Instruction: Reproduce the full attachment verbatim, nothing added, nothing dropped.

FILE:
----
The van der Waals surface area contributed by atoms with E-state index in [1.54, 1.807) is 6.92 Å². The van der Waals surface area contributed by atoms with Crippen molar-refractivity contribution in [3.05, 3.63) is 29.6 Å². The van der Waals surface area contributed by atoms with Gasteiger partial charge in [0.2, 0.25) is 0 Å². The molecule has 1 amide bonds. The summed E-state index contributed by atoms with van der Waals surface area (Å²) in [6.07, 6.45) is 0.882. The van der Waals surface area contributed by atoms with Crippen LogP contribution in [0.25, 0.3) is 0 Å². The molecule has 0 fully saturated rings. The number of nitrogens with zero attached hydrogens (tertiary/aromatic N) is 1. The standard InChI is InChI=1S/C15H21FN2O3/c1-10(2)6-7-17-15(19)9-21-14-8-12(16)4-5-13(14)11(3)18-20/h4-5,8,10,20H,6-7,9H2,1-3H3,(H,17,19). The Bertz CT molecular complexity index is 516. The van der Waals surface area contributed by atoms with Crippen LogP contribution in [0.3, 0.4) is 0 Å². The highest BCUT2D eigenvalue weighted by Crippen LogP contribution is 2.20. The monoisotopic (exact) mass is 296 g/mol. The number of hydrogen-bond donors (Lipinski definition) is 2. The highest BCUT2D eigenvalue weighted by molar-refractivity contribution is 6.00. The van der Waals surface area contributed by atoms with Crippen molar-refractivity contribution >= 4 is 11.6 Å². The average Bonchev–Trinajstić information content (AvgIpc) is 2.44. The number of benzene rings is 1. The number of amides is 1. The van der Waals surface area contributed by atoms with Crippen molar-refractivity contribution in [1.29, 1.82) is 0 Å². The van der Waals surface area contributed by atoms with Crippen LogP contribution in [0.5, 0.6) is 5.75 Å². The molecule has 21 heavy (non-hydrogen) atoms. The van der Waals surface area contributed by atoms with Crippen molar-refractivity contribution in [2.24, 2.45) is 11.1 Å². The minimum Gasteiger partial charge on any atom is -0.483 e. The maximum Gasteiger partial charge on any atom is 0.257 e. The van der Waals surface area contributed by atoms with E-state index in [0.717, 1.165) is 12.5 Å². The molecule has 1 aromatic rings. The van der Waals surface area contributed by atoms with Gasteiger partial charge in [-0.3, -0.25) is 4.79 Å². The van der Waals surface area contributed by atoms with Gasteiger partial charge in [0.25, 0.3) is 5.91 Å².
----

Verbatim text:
The van der Waals surface area contributed by atoms with E-state index in [1.54, 1.807) is 6.92 Å². The van der Waals surface area contributed by atoms with Crippen molar-refractivity contribution in [3.05, 3.63) is 29.6 Å². The van der Waals surface area contributed by atoms with Gasteiger partial charge in [0.2, 0.25) is 0 Å². The molecule has 1 amide bonds. The summed E-state index contributed by atoms with van der Waals surface area (Å²) in [6.07, 6.45) is 0.882. The van der Waals surface area contributed by atoms with Crippen LogP contribution in [0.25, 0.3) is 0 Å². The molecule has 0 fully saturated rings. The number of nitrogens with zero attached hydrogens (tertiary/aromatic N) is 1. The standard InChI is InChI=1S/C15H21FN2O3/c1-10(2)6-7-17-15(19)9-21-14-8-12(16)4-5-13(14)11(3)18-20/h4-5,8,10,20H,6-7,9H2,1-3H3,(H,17,19). The Bertz CT molecular complexity index is 516. The van der Waals surface area contributed by atoms with Crippen LogP contribution in [0.3, 0.4) is 0 Å². The highest BCUT2D eigenvalue weighted by Crippen LogP contribution is 2.20. The monoisotopic (exact) mass is 296 g/mol. The number of hydrogen-bond donors (Lipinski definition) is 2. The highest BCUT2D eigenvalue weighted by molar-refractivity contribution is 6.00. The van der Waals surface area contributed by atoms with Crippen molar-refractivity contribution >= 4 is 11.6 Å². The average Bonchev–Trinajstić information content (AvgIpc) is 2.44. The number of benzene rings is 1. The number of amides is 1. The van der Waals surface area contributed by atoms with Crippen molar-refractivity contribution in [1.29, 1.82) is 0 Å². The van der Waals surface area contributed by atoms with Crippen LogP contribution in [0.5, 0.6) is 5.75 Å². The molecule has 21 heavy (non-hydrogen) atoms. The van der Waals surface area contributed by atoms with Crippen molar-refractivity contribution in [2.24, 2.45) is 11.1 Å². The minimum Gasteiger partial charge on any atom is -0.483 e. The maximum Gasteiger partial charge on any atom is 0.257 e. The van der Waals surface area contributed by atoms with E-state index in [0.717, 1.165) is 12.5 Å². The molecule has 1 aromatic rings. The van der Waals surface area contributed by atoms with Gasteiger partial charge in [-0.3, -0.25) is 4.79 Å². The van der Waals surface area contributed by atoms with Gasteiger partial charge in [0.25, 0.3) is 5.91 Å².